1. The threat or use of force to prevent, restrict, or dictate the action or thought of others.
2. The state of being restricted or confined within prescribed bounds: soon tired of the constraint of military life.
3. One that restricts, limits, or regulates; a check: ignored all moral constraints in his pursuit of success.
4. Embarrassed reserve or reticence; awkwardness: "All constraint had vanished between the two, and they began to talk" (Edith Wharton).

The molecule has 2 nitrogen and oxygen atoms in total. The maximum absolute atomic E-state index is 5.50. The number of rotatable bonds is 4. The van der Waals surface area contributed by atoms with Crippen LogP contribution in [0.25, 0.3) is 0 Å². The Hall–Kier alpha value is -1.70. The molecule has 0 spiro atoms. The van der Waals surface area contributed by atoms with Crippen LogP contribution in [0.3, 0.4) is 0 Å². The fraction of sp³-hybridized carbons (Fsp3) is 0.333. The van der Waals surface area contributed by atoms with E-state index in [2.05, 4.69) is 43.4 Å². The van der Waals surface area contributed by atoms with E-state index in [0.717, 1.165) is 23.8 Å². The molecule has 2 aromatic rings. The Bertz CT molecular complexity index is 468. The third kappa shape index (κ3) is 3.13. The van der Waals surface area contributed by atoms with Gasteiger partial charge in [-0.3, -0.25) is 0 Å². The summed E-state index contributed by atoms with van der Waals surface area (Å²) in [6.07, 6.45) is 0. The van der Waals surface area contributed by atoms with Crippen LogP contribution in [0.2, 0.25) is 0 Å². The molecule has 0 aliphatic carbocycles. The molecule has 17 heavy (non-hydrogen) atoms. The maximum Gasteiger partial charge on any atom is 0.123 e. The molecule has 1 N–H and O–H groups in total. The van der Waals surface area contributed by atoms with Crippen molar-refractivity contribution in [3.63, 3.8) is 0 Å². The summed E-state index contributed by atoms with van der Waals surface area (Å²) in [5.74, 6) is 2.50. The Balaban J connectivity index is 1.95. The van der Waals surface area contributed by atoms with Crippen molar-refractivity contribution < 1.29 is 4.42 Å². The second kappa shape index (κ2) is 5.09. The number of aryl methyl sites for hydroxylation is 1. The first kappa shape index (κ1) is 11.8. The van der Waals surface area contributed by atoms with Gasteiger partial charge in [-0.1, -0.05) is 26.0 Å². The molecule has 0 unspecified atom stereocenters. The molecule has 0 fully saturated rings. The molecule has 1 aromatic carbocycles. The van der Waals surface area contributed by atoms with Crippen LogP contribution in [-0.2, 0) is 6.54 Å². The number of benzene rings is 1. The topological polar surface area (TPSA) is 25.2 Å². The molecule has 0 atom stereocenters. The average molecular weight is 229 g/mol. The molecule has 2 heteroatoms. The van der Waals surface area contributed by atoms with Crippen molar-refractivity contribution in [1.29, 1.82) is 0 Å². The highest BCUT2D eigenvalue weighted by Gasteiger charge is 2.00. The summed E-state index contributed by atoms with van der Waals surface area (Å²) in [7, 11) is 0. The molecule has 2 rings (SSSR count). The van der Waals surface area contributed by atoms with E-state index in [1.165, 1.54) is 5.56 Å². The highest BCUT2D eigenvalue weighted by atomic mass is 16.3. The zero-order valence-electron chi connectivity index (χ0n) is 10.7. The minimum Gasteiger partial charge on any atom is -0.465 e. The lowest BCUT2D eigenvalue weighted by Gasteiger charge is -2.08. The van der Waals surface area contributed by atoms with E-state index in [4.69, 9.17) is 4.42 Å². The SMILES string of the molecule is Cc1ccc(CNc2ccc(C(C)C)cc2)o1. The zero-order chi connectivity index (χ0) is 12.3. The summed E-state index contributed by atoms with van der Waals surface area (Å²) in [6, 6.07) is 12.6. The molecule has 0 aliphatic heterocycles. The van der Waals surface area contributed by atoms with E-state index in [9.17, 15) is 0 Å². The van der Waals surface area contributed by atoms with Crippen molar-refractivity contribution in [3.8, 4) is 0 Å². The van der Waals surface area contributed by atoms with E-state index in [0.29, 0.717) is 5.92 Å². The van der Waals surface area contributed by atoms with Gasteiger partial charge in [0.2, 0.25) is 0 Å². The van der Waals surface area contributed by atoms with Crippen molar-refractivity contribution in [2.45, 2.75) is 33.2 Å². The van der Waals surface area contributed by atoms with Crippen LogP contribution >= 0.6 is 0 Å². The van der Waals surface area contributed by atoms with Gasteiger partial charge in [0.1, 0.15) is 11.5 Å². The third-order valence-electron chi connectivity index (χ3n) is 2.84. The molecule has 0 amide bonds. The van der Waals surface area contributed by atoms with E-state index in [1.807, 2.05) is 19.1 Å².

[Middle English constreinte, from Old French, from feminine past participle of constraindre, to constrain; see CONSTRAIN.]
The American Heritage® Dictionary of the English Language, Fifth Edition copyright ©2019 by Houghton Mifflin Harcourt Publishing Company. All rights reserved.
Indo-European & Semitic Roots Appendices
Thousands of entries in the dictionary include etymologies that trace their origins back to reconstructed proto-languages. You can obtain more information about these forms in our online appendices:
The Indo-European appendix covers nearly half of the Indo-European roots that have left their mark on English words. A more complete treatment of Indo-European roots and the English words derived from them is available in our Dictionary of Indo-European Roots.